A New Jersey high school has suspended a teacher who served as yearbook adviser after students discovered that logos on their clothing supporting Republican President Donald Trump were censored from their yearbook photos.
Susan Parsons — a technology/media teacher at Wall High School — was suspended Monday, officials at Wall Township Public Schools told NJ.com. Parsons couldn't be reached by phone Monday, the outlet reported, a message to her district email account was returned as "undeliverable" and a woman reached at her listed address in Wall Township declined to comment.
There's so far "no evidence to suggest that students were involved" in censoring the pro-Trump logos from the photos, Superintendent Cheryl Dyer told NJ.com Monday evening.
The censoring affected at least two Wall students who wore clothing for their photo shoots emblazoned with pro-Trump logos, as well as a freshman class officer whose Trump quote wasn't published along with her photo, parents told the outlet.
A painting of Trump riding a missile while taking a selfie also was reportedly removed, NJ.com said.
Grant Berardo, 17, wore a navy blue shirt with the logo "Trump: Make America Great Again" for his photo session — and was shocked when he saw that the logo was gone and his shirt was plain black in the yearbook.
“I sent it to my mom and dad, just like ‘You won’t believe this.’ I was just overall disappointed," Berardo told the Asbury Park Press. "I like Trump, but it’s history, too. Wearing that shirt memorializes the time."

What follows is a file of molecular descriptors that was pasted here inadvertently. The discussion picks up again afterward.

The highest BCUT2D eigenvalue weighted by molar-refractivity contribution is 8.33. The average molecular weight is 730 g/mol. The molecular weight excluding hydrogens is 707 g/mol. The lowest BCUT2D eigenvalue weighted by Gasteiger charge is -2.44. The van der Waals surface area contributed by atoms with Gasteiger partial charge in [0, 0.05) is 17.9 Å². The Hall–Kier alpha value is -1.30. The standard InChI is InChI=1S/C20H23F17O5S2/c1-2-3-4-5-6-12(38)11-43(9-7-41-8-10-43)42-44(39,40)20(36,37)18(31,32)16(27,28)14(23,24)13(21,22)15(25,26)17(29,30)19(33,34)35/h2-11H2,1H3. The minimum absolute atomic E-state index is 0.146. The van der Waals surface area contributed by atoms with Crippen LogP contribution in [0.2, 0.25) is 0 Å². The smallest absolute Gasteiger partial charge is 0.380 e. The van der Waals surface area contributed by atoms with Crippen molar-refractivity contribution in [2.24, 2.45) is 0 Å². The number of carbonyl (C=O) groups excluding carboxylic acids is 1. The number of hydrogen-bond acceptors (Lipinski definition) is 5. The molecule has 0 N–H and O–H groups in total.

Berardo told the paper he started following the election because of Trump, who he said “went out of his way because he cares for the American people. He’s a billionaire. He’s famous and really didn’t need to do this."
Grant's father, Joe Berardo, told the Press that the yearbook censorship "was probably politically motivated. It was inherently offensive to somebody and they made a decision to Photoshop it – and without discussion, which is the worst part."
And while Joe Berardo told NJ.com he's happy the district took disciplinary action, he doesn't want Parsons fired.
"I don't think that solves anything," he told the outlet, adding that he hopes the whole thing can become a "teaching moment."
"This is just about the issue of censorship," the dad said. "The kids should know that they can't be censored, unless it's rude or inappropriate. And from the teaching side of it, I think teachers have to understand that the kids don't check their rights at the door."
The high school's dress code doesn't preclude students from wearing clothing expressing political views, Dyer told NJ.com. She told the Press last week that she was "quite disturbed by the entire situation."
Parsons has worked in public schools for over two decades, including 13 years in Wall Township, NJ.com reported, citing state records. The district is required to continue paying Parsons at this stage in the investigation, Dyer told the outlet.